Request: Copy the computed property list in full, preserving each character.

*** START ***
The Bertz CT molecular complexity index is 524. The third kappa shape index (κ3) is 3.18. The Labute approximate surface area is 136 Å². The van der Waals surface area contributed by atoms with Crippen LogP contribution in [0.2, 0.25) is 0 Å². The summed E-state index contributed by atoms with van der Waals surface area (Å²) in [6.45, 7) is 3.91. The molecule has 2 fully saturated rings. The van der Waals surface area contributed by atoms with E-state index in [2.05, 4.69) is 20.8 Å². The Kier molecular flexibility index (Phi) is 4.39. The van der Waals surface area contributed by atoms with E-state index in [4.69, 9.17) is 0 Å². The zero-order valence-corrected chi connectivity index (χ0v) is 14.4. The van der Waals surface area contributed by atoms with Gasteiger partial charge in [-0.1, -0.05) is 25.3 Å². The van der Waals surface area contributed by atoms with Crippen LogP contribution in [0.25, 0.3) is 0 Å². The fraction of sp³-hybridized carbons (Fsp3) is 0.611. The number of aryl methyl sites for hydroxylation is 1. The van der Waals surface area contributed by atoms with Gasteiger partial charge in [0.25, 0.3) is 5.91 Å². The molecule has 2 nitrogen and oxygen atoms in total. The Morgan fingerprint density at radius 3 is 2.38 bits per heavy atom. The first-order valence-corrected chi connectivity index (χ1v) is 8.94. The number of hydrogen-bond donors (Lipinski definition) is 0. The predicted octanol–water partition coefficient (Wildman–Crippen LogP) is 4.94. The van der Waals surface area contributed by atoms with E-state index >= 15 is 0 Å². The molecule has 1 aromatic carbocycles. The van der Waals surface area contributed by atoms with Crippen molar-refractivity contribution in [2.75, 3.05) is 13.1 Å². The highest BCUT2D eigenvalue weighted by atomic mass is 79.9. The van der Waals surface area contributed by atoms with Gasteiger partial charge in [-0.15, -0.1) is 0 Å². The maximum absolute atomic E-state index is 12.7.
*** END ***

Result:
The Bertz CT molecular complexity index is 524. The third kappa shape index (κ3) is 3.18. The Labute approximate surface area is 136 Å². The van der Waals surface area contributed by atoms with Crippen LogP contribution in [0.2, 0.25) is 0 Å². The summed E-state index contributed by atoms with van der Waals surface area (Å²) in [6.45, 7) is 3.91. The molecule has 2 fully saturated rings. The van der Waals surface area contributed by atoms with E-state index in [2.05, 4.69) is 20.8 Å². The Kier molecular flexibility index (Phi) is 4.39. The van der Waals surface area contributed by atoms with E-state index in [4.69, 9.17) is 0 Å². The zero-order valence-corrected chi connectivity index (χ0v) is 14.4. The van der Waals surface area contributed by atoms with Gasteiger partial charge in [-0.1, -0.05) is 25.3 Å². The van der Waals surface area contributed by atoms with Crippen LogP contribution in [0.25, 0.3) is 0 Å². The fraction of sp³-hybridized carbons (Fsp3) is 0.611. The number of aryl methyl sites for hydroxylation is 1. The van der Waals surface area contributed by atoms with Gasteiger partial charge in [0.25, 0.3) is 5.91 Å². The molecule has 2 nitrogen and oxygen atoms in total. The Morgan fingerprint density at radius 3 is 2.38 bits per heavy atom. The first-order valence-corrected chi connectivity index (χ1v) is 8.94. The number of hydrogen-bond donors (Lipinski definition) is 0. The predicted octanol–water partition coefficient (Wildman–Crippen LogP) is 4.94. The van der Waals surface area contributed by atoms with E-state index >= 15 is 0 Å². The molecule has 1 aromatic carbocycles. The van der Waals surface area contributed by atoms with Crippen molar-refractivity contribution in [2.75, 3.05) is 13.1 Å². The highest BCUT2D eigenvalue weighted by atomic mass is 79.9. The van der Waals surface area contributed by atoms with Gasteiger partial charge in [-0.15, -0.1) is 0 Å². The maximum absolute atomic E-state index is 12.7.